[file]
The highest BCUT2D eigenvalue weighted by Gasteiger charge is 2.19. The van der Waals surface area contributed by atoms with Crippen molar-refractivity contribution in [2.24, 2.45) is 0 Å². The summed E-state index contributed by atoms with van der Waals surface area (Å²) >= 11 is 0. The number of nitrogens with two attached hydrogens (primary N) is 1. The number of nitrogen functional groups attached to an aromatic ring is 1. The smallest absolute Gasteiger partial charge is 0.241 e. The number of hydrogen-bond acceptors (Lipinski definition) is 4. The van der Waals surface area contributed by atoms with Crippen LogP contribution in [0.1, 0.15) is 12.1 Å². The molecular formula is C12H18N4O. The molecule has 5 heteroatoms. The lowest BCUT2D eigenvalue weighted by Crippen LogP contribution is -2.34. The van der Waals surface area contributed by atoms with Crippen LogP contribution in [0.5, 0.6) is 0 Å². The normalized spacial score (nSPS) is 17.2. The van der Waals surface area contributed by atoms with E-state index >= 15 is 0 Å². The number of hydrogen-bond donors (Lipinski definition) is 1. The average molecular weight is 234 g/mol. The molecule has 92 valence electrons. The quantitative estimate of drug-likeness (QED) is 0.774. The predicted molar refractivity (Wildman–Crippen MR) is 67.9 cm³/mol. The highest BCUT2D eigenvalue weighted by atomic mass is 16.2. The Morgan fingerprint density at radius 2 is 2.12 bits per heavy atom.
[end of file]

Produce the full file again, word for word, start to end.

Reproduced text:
The highest BCUT2D eigenvalue weighted by Gasteiger charge is 2.19. The van der Waals surface area contributed by atoms with Crippen molar-refractivity contribution in [2.24, 2.45) is 0 Å². The summed E-state index contributed by atoms with van der Waals surface area (Å²) >= 11 is 0. The number of nitrogens with two attached hydrogens (primary N) is 1. The number of nitrogen functional groups attached to an aromatic ring is 1. The smallest absolute Gasteiger partial charge is 0.241 e. The number of hydrogen-bond acceptors (Lipinski definition) is 4. The van der Waals surface area contributed by atoms with Crippen LogP contribution in [0.1, 0.15) is 12.1 Å². The molecular formula is C12H18N4O. The molecule has 5 heteroatoms. The lowest BCUT2D eigenvalue weighted by Crippen LogP contribution is -2.34. The van der Waals surface area contributed by atoms with Crippen LogP contribution in [0.5, 0.6) is 0 Å². The normalized spacial score (nSPS) is 17.2. The van der Waals surface area contributed by atoms with E-state index >= 15 is 0 Å². The number of hydrogen-bond donors (Lipinski definition) is 1. The average molecular weight is 234 g/mol. The molecule has 92 valence electrons. The quantitative estimate of drug-likeness (QED) is 0.774. The predicted molar refractivity (Wildman–Crippen MR) is 67.9 cm³/mol. The highest BCUT2D eigenvalue weighted by atomic mass is 16.2. The Morgan fingerprint density at radius 2 is 2.12 bits per heavy atom.